U.S. spending bill covers new narcotic detection tool for Houlton police

3 weeks ago

U.S. spending bill covers new narcotic detection tool for Houlton police |

HOULTON, Maine – The Houlton Police Department is getting a device that can detect hundreds of illicit drugs without the arresting officer touching them.

The $57,000 in federal funding, secured by U.S. Sen. Susan Collins, was approved for the police department’s equipment and signed into law earlier this month.

The illicit drug detection equipment, known as TruNarc, has the ability to detect illicit drugs through packaging or a container to specifically identify the drug,” Police Chief Tim DeLuca told the Houlton Town Council on Monday night. 

According to DeLuca, the TruNarc system will be purchased and installed within the next couple weeks, following the council’s approval on Monday. 

In the past few years, there has been media coverage of police officers allegedly overdosing on fentanyl while searching a suspect for drugs. Experts say it is unlikely that fentanyl is absorbed through the skin.                                                                                                                  

The Centers for Disease Control and the National Institute for Occupational Safety and Health report that testing illicit drugs while still in the packaging improves officer safety.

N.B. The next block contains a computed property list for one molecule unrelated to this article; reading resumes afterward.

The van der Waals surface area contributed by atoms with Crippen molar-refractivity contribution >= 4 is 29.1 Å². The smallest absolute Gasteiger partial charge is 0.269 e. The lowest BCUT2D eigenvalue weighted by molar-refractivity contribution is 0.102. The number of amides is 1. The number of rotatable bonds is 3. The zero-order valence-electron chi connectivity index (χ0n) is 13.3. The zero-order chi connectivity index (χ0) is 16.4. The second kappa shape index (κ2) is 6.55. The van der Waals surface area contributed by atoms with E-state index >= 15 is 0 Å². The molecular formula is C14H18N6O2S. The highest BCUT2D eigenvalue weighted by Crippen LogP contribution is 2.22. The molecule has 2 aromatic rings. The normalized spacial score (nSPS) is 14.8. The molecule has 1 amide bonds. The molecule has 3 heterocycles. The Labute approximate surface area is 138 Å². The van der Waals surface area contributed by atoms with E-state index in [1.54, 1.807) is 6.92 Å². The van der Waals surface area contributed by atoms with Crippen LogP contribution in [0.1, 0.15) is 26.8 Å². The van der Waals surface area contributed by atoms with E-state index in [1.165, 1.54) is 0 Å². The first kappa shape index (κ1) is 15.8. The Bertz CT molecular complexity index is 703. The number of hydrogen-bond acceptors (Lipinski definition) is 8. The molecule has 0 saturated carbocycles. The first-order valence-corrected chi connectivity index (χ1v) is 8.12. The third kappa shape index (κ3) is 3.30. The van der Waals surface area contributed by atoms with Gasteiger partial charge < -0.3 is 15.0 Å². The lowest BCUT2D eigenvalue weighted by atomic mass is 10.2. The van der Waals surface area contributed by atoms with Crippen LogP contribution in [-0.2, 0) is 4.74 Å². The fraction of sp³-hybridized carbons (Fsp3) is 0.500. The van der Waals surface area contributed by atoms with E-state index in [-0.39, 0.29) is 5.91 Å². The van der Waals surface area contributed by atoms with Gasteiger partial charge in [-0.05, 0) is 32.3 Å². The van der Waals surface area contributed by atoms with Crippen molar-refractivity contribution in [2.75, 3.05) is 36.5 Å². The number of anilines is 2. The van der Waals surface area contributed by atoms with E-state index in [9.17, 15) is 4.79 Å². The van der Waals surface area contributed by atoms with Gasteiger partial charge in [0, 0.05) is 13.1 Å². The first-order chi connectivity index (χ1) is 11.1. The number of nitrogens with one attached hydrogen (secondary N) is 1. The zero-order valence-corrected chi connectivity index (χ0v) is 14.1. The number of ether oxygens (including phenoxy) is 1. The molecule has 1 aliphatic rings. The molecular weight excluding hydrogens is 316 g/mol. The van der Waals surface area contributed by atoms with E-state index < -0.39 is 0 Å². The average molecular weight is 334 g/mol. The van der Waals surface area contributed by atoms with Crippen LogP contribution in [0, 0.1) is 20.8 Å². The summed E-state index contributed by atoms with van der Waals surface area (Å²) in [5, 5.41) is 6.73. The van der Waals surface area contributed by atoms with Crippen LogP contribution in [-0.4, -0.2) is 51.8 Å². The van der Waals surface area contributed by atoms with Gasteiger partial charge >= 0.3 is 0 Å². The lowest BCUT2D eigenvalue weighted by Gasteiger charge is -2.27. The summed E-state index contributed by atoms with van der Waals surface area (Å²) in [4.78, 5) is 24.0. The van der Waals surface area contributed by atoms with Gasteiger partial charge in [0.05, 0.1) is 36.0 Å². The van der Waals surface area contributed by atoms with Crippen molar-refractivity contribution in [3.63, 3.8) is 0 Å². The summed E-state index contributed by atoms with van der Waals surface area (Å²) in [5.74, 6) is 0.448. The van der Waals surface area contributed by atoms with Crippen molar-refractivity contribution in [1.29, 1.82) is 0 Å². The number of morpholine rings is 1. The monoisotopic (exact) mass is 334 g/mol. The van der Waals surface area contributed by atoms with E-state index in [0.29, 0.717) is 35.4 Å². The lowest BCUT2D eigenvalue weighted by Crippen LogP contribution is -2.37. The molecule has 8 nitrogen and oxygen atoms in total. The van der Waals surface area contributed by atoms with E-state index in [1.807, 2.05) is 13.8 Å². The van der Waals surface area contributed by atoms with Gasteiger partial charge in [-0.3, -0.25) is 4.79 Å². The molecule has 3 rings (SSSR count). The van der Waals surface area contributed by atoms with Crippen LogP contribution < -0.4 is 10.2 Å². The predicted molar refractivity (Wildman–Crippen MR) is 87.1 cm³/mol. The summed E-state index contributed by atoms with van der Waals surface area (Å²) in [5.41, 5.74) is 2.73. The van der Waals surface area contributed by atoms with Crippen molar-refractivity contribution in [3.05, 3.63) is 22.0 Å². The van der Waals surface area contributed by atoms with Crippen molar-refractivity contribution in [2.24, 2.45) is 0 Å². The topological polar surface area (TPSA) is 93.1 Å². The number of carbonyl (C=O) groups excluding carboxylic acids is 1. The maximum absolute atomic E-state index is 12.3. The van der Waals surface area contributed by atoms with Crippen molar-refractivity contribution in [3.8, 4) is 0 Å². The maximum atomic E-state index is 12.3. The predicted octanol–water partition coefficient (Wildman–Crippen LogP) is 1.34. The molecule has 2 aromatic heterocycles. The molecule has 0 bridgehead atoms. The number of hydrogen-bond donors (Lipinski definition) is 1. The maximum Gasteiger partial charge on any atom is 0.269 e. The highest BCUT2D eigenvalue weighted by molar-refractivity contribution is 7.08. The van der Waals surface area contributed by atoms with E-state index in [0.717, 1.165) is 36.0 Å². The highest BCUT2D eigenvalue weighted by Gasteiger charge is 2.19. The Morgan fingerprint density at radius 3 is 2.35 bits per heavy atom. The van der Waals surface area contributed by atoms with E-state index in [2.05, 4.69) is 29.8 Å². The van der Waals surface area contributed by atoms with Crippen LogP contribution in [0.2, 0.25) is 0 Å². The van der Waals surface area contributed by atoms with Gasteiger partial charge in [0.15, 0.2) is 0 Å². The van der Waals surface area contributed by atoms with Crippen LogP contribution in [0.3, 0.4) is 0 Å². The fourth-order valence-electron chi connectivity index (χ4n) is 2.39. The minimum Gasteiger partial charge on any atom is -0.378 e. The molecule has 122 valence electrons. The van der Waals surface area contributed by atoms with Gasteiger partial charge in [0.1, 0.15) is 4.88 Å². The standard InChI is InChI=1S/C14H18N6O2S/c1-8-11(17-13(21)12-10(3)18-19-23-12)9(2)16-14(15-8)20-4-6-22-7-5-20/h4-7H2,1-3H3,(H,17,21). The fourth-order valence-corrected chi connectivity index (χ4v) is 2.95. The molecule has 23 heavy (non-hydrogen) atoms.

The Houlton equipment includes a drug screening box that officers can use for wet drug testing to be fully protected, DeLuca said.  

“This will increase our officers’ safety in handling the substances,” DeLuca said. “The equipment package includes a ventilation system, safety gear and training.”

DeLuca said that TruNarc testing is presumptive and can be used to accurately identify substances prior to arrests, but the substance would still need to go to a lab for testing prior to a trial. 

The testing equipment will be housed at the Houlton Police Department.

Councilor Eileen McLaughlin asked DeLuca about reliability. 

“It is 99.95 percent accurate, although it needs lab confirmation for an actual trial,” he said. 

This story has been amended to include that the Congressionally Directed Funds were signed into law.